Tuesday, May 13, 2014

Gifts of Grandeur: A Stomacher of Rock Crystal and Paste Set in Silver, 1760

England, 1760
Silver set with foil-backed rock crystal and paste.
The Victoria & Albert Museum

In the Eighteenth Century, jewelers were able to meet greater consumer demand by offering imitation stones set in silver as alternatives to their costlier pieces. Similar in style to works which glittered with diamonds, these costume alternatives were suitable for travel when transporting real jewels would have been unwise or for families who wanted to give the appearance of great wealth during more difficult financial times. For as long as there’s been jewelry, there’s been costume jewelry, and this stomacher shows just how clever jewelers had become in imitating the real thing.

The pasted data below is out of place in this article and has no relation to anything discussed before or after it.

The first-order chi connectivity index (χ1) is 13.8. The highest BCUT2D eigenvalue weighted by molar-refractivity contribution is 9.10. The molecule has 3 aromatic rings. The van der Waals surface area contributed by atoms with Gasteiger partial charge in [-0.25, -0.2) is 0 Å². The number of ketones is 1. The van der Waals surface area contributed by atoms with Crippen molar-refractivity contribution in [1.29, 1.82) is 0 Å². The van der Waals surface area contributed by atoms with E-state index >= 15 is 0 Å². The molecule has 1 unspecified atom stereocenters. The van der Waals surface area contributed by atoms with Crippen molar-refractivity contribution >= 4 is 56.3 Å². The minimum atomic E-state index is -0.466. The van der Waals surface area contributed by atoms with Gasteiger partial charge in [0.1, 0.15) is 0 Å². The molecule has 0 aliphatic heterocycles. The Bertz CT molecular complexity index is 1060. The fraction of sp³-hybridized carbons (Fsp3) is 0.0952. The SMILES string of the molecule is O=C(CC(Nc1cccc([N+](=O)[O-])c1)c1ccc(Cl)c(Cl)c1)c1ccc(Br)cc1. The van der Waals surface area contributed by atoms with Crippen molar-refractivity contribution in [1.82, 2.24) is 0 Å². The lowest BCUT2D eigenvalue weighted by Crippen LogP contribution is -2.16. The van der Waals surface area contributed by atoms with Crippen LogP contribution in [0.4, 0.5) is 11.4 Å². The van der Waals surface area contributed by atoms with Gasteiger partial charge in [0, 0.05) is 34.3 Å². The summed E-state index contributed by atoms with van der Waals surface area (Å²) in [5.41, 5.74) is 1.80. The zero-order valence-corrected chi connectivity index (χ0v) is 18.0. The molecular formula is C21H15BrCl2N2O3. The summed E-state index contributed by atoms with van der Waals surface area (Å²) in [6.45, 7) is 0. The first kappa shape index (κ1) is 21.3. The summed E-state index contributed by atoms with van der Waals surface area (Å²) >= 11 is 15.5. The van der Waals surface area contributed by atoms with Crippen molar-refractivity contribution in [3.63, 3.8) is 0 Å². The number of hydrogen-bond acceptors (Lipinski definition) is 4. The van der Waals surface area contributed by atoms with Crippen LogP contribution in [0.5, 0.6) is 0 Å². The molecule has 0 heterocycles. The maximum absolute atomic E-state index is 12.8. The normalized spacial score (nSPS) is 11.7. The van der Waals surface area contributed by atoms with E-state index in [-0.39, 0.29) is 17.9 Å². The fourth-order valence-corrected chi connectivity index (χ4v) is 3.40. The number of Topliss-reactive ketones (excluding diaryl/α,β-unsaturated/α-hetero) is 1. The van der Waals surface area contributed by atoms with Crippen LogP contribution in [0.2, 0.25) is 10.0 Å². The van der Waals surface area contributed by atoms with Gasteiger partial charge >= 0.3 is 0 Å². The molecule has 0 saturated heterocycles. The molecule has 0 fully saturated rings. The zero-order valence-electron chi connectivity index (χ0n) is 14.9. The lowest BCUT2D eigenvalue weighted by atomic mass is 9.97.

This bodice ornament, known as a stomacher, was meant to be worn on a lady’s gown between her neckline and waist. Regal and noble ladies had begun to wear such jeweled pieces on the cloth front of their gowns (also called stomachers) and by the mid Eighteenth Century, this was the height of fashion.

Here, we see a combination of faceted rock crystal and paste (basically glass formed from a fine powder—often diamond powder) which has been backed in foil to increase the shine and sparkle. In candlelight, these inexpensive stones looked much the same as diamonds. Even the cut of the stones mimics the popular diamond cut of the day—rose-cut. Being as rose-cut diamonds were usually foil-backed themselves, the look of the costume piece wasn’t too different from the look of an expensive article.

Made around 1760 in England, such a piece would have been sold by a reputable up-scale jeweler, probably quite discreetly.

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